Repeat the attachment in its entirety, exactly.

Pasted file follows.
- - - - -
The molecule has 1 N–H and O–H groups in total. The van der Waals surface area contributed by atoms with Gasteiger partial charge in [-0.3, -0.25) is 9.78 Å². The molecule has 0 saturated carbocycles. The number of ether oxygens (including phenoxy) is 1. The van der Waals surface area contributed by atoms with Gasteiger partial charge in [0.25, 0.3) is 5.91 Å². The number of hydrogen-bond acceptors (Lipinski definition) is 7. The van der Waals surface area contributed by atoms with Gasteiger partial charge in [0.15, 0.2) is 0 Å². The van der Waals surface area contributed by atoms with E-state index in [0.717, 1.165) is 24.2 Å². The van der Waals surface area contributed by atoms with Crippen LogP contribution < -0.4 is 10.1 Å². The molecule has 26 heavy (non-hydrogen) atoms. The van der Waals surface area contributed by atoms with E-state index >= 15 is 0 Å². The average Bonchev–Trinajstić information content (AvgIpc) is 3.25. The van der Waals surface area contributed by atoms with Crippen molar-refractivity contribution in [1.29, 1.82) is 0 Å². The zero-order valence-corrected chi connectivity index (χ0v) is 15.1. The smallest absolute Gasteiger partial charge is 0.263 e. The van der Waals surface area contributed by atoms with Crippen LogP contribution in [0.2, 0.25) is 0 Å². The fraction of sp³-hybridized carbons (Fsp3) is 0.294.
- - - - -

The molecule has 1 N–H and O–H groups in total. The van der Waals surface area contributed by atoms with Gasteiger partial charge in [-0.3, -0.25) is 9.78 Å². The molecule has 0 saturated carbocycles. The number of ether oxygens (including phenoxy) is 1. The van der Waals surface area contributed by atoms with Gasteiger partial charge in [0.25, 0.3) is 5.91 Å². The number of hydrogen-bond acceptors (Lipinski definition) is 7. The van der Waals surface area contributed by atoms with Gasteiger partial charge in [0.15, 0.2) is 0 Å². The van der Waals surface area contributed by atoms with E-state index in [0.717, 1.165) is 24.2 Å². The van der Waals surface area contributed by atoms with Crippen LogP contribution < -0.4 is 10.1 Å². The molecule has 26 heavy (non-hydrogen) atoms. The van der Waals surface area contributed by atoms with E-state index >= 15 is 0 Å². The average Bonchev–Trinajstić information content (AvgIpc) is 3.25. The van der Waals surface area contributed by atoms with Crippen molar-refractivity contribution in [1.29, 1.82) is 0 Å². The zero-order valence-corrected chi connectivity index (χ0v) is 15.1. The smallest absolute Gasteiger partial charge is 0.263 e. The van der Waals surface area contributed by atoms with Crippen LogP contribution in [0.2, 0.25) is 0 Å². The fraction of sp³-hybridized carbons (Fsp3) is 0.294.